distinctUntilChanged – RxJS

distinctUntilChanged is a very useful RxJS operator that comes in handy when you need to make sure that your observable emits value only when the current value it is about to emit is different from the last emitted value.

Let’s understand this in detail using following example;

import { from } from 'rxjs';
import { distinctUntilChanged } from 'rxjs/operators';

from([1, 2, 3, 3, 3, 3, 3, 3, 4, 5, 5])
  .pipe(distinctUntilChanged())
  .subscribe(num => console.log(num));
// output: 1, 2, 3, 4, 5

Although values 3 and 5 appears multiple times in the above code, these values will be logged only once as the distinctUntilChanged operator will emit the values for first time and will discard the duplicate ones.

Let’s consider one more example;

import { from } from 'rxjs';
import { distinctUntilChanged } from 'rxjs/operators';

const cities = [
  { name: 'Pune', country: 'India' },
  { name: 'Hyderabad', country: 'India' },
  { name: 'Pokhara', country: 'Nepal' },
  { name: 'Kathmandu', country: 'Nepal' }
];

from(cities)
.pipe(
  distinctUntilChanged((prevCity, nextCity) => prevCity.country === nextCity.country)
)
.subscribe(city => console.log(city));
 
// output:
// { name: 'Pune', country: 'India' }
// { name: 'Pokhara', country: 'Nepal' }

Above code will skip Hyderabad and Kathmandu since there is no change between previous object’s country and current object’s country.

Must Read: delay – RxJS

Angular Meta Service for HTML Meta Tags

HTML meta tags are used to provide metadata about the HTML web page such as page description, author name, important keywords or other metadata. Meta tags play an important role in search engine optimization.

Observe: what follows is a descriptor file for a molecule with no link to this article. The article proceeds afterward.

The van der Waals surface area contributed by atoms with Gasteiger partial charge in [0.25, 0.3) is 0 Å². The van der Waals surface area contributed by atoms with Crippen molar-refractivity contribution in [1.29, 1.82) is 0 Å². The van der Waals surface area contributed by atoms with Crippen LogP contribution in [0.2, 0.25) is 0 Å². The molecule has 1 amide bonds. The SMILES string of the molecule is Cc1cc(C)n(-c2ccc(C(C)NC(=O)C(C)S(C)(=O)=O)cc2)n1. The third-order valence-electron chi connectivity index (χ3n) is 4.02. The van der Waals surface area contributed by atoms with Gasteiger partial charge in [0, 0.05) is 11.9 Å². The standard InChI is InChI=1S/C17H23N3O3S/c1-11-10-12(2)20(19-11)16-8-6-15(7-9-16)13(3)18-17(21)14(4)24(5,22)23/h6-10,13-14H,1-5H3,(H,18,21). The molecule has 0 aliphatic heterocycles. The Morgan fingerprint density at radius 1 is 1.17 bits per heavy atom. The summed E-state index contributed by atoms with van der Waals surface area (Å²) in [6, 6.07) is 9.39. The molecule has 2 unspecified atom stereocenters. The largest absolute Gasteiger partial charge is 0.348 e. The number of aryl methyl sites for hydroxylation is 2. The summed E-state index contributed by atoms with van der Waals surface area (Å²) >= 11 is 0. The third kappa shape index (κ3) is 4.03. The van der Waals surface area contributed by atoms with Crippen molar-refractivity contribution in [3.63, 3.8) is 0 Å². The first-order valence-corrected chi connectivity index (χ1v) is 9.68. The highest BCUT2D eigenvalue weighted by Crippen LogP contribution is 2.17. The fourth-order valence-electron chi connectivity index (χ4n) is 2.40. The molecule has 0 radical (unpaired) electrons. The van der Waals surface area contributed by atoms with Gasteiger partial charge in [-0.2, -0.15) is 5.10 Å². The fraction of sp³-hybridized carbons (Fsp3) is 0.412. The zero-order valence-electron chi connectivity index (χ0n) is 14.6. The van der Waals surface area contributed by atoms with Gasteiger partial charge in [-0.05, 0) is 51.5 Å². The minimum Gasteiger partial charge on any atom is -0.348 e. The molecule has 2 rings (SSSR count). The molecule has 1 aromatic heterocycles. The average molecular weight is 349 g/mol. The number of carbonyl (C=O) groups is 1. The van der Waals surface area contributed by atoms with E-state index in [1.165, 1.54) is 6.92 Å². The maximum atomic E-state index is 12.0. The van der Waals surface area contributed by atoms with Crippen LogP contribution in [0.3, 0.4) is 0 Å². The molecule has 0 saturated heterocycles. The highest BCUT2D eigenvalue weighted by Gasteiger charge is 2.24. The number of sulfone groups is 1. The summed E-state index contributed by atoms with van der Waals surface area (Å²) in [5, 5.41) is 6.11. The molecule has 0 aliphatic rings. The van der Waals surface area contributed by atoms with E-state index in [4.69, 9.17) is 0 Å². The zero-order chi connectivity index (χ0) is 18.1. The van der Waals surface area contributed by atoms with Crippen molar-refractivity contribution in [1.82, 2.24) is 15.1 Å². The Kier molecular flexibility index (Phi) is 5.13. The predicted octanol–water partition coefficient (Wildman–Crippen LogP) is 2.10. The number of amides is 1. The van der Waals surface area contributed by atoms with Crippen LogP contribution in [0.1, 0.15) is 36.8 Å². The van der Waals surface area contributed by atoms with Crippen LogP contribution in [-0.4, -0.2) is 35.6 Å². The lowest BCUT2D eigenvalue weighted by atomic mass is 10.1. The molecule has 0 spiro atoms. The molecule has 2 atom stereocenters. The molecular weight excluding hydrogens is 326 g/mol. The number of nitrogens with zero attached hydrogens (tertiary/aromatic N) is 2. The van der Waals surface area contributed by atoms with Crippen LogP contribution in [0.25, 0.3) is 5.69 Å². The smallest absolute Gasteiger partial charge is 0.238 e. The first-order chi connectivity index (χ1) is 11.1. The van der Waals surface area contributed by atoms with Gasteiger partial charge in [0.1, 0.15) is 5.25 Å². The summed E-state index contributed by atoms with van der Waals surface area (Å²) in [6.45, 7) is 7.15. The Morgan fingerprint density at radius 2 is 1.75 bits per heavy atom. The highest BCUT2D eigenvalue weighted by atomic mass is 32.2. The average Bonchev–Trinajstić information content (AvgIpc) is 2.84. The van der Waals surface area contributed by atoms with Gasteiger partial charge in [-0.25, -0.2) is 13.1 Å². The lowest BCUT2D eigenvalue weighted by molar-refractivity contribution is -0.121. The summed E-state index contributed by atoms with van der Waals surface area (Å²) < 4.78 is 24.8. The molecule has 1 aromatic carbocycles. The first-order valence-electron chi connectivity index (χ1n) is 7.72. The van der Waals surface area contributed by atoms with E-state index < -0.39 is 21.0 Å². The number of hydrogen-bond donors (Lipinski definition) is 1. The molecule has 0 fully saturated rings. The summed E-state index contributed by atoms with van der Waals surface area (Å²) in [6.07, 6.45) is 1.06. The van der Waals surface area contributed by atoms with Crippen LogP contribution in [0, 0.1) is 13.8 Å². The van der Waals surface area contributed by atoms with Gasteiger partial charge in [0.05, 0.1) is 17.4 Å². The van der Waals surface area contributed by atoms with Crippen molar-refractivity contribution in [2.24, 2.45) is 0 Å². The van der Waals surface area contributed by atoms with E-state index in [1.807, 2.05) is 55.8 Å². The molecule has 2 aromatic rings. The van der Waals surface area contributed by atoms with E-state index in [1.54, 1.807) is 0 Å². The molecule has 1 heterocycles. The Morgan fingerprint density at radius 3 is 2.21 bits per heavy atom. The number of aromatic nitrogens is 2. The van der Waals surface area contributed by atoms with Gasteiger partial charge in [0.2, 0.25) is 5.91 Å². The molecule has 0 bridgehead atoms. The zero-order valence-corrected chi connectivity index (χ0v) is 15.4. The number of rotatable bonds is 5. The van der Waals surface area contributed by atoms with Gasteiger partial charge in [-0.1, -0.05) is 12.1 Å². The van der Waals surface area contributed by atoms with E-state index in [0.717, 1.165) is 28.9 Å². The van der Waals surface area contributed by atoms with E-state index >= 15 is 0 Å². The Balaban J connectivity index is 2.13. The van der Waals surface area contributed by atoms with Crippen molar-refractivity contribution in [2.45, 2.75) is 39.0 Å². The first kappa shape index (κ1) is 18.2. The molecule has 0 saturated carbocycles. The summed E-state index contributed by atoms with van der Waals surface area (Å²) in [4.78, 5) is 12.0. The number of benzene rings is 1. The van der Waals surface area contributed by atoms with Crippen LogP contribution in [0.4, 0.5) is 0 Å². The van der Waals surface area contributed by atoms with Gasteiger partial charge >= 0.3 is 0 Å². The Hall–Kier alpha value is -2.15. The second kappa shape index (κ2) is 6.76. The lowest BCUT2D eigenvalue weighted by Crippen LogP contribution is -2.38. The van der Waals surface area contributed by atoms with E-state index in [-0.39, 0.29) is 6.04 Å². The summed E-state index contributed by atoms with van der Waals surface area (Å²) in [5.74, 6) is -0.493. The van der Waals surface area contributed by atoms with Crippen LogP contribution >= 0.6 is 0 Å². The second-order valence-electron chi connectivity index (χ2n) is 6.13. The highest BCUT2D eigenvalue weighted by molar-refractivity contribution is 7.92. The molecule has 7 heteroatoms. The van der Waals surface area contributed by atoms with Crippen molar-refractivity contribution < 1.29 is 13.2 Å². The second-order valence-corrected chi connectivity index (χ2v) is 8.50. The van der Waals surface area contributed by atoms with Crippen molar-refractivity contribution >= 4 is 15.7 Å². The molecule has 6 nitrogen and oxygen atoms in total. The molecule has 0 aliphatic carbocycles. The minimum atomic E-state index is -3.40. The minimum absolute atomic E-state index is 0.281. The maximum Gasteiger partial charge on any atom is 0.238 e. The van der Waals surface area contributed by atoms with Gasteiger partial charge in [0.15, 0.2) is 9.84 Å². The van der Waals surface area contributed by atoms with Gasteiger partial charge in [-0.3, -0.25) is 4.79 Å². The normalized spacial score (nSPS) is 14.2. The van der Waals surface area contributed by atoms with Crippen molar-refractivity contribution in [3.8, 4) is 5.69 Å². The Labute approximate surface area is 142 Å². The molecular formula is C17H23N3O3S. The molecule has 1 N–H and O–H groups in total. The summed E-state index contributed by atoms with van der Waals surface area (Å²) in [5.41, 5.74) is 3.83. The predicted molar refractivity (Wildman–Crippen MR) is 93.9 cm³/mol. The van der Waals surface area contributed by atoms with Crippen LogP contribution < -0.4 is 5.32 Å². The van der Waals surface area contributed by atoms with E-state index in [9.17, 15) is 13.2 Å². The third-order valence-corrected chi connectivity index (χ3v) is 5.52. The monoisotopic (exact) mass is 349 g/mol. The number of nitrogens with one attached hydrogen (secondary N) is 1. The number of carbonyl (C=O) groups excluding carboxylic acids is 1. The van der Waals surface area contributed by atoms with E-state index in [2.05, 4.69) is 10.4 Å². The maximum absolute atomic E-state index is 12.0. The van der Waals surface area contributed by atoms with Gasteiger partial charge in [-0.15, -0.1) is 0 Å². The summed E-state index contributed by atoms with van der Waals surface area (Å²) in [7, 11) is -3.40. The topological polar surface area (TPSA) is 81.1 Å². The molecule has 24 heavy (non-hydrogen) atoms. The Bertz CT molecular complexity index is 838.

Angular comes bundled with Meta service which allows us to deal with these HTML meta tags. In this post, we’re going to understand how we can leverage various methods available within this service to manage the meta tags more efficiently.

Usage

To use this service first you need to import it from @angular/platform-browser.

import { Meta } from '@angular/platform-browser';

Once the service is imported you need to inject it inside your component via the constructor like any other service.

constructor(private meta: Meta) {

}

Adding Meta Tags

Meta service comes bundled with two methods which allow you to add meta tags to your web page i.e. addTag and addTags.

addTag method accepts only a single object at once and generates only one meta tag.

import { Component } from '@angular/core';
import { Meta } from '@angular/platform-browser';

@Component({
  selector: 'app-main',
  templateUrl: './main.component.html',
  styleUrls: ['./main.component.scss']
})
export class MainComponent {
  constructor(private meta: Meta) {
    this.meta.addTag({ name: 'author', content: 'Harshal Limaye' });
  }
}

If you wish to create multiple tags using addTag you need invoke it multiple times.

constructor(private meta: Meta) {
  this.meta.addTag({ name: 'author', content: 'Harshal Limaye' });
  this.meta.addTag({ name: 'description', content: 'Front-end developer' });
}

You could use addTags method to set multiple tags in a single call. This method accepts array of objects that describes the meta tags.

constructor(private meta: Meta) {
  this.meta.addTags([
    { name: 'author', content: 'Harshal Limaye' },